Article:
The Pamphlet Collection of Sir Robert Stout: Volume 84
This manual is not intended to be a scientific treatise on mulberry trees. It has been compiled for the purpose of giving a few practical hints as to the best methods of planting and propagating those varieties which have been found to be most adapted for silkworm food. It is as yet premature to state which is the very best variety of mulberry for New Zealand. General rules and such information as would apply under all circumstances and in all places would be extremely difficult to formulate, and too vague for practical use at any given point. The following rule may, however, with safety be laid down : All mulberry trees the leaves of which are soft, glossy, and smooth on both sides (not prickly or woolly) may be used. With a first-class quality of silkworm eggs and an equal amount of care bestowed on the worms the difference between one variety of tree and another will not amount to much as regards the quantity or quality of the cocoons.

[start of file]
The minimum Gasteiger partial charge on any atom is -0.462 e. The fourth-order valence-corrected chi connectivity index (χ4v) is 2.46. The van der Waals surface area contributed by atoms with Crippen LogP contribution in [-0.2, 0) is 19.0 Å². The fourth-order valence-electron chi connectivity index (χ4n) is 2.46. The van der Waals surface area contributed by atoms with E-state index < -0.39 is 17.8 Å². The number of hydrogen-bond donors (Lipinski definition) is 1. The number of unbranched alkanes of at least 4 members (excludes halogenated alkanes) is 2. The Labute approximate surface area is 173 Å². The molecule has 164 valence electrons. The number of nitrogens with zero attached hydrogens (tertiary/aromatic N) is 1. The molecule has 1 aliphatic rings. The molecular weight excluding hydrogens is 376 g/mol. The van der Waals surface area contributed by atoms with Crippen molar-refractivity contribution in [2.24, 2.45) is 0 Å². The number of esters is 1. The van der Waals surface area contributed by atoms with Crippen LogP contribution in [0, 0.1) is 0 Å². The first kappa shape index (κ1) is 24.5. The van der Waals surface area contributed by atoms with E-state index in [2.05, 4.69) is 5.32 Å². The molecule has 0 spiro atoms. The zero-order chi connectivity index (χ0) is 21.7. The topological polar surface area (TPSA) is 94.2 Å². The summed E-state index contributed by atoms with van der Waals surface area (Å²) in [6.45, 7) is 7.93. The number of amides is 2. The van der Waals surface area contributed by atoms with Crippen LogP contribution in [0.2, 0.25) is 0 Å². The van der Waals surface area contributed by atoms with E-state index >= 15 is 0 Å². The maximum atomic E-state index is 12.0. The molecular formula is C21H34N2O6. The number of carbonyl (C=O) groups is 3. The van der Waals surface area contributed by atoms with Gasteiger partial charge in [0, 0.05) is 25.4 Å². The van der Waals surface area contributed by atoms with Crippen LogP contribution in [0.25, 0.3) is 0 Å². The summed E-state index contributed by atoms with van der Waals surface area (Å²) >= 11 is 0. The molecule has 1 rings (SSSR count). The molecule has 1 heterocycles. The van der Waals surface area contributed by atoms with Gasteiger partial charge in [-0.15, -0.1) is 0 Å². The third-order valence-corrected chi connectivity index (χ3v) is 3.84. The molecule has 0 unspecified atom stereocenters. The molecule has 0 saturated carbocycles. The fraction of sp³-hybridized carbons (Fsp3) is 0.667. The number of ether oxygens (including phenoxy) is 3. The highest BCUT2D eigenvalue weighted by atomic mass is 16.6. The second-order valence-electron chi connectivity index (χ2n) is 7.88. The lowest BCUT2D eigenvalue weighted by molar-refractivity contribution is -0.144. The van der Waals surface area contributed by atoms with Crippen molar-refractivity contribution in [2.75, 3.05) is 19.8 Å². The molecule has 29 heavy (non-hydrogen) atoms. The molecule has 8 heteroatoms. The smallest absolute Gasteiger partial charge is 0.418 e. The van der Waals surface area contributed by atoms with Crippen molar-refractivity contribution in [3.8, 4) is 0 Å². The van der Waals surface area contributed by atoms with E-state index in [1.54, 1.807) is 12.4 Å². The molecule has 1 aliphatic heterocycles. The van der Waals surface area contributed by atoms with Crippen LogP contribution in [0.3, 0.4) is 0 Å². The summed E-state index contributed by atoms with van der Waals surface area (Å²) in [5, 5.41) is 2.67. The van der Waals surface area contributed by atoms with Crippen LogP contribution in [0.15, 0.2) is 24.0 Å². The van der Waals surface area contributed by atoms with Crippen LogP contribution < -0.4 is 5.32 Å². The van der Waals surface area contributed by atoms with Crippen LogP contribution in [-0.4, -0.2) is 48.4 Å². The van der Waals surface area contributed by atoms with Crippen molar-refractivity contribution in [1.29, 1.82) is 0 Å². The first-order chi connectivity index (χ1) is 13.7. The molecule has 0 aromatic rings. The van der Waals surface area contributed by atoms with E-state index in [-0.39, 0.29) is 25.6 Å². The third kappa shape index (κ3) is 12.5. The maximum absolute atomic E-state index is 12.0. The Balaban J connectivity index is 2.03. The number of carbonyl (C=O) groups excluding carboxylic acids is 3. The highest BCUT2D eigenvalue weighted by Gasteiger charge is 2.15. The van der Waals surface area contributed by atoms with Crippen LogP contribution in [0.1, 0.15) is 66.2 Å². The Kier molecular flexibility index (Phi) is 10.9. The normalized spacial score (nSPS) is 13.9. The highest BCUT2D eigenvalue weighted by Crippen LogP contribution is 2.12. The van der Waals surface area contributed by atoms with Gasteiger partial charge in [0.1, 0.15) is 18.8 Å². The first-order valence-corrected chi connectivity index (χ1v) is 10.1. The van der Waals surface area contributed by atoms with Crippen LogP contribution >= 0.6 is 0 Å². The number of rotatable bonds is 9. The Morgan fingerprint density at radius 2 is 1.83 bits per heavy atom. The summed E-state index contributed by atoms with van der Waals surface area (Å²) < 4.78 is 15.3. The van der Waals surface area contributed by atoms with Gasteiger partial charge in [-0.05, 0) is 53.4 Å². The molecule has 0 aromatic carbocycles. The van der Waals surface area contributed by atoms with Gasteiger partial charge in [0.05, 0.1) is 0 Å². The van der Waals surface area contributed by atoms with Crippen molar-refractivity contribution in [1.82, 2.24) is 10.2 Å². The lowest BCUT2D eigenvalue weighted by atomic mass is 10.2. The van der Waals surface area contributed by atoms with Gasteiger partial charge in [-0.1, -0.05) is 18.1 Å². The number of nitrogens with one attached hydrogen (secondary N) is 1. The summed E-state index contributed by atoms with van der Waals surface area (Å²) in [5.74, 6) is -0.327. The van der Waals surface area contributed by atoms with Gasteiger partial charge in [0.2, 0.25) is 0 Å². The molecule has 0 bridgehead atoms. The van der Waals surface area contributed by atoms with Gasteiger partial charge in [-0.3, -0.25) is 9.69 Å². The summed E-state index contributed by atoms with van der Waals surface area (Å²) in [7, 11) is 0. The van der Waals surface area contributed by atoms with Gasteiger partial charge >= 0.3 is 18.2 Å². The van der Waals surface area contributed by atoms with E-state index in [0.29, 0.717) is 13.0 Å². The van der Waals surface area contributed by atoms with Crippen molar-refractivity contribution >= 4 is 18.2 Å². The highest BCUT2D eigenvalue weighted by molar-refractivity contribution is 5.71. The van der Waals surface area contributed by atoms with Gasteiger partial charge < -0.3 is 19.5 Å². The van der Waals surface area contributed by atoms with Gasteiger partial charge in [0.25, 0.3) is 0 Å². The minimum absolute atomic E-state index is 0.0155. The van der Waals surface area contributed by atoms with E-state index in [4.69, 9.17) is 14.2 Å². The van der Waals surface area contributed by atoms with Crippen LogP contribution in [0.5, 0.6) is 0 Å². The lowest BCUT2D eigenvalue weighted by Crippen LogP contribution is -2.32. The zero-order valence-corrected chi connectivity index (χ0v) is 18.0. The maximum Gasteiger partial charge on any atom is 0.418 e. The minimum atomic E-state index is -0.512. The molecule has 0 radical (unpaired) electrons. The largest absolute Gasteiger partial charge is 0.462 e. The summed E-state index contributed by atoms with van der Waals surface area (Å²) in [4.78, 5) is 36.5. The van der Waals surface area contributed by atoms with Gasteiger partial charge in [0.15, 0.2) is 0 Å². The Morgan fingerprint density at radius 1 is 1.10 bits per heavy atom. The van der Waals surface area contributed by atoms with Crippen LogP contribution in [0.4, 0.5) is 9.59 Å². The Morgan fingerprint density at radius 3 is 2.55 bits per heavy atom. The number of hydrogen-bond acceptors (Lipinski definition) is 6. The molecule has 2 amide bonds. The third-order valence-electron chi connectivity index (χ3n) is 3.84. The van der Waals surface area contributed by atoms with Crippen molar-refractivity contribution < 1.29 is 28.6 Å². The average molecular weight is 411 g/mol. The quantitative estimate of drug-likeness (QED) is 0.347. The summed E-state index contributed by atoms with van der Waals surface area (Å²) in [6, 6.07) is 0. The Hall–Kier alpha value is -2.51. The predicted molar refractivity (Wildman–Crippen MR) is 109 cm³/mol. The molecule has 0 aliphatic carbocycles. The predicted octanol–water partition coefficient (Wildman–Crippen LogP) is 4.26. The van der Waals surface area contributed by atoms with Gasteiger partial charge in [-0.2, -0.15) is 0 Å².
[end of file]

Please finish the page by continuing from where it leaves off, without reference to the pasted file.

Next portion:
I have submitted this manual for revision and correction to an expert who has had over twenty years" practical experience in New Zealand of planting and propagating trees. Therefore I venture to hope that the instructions given herein will be found useful and in most instances correct.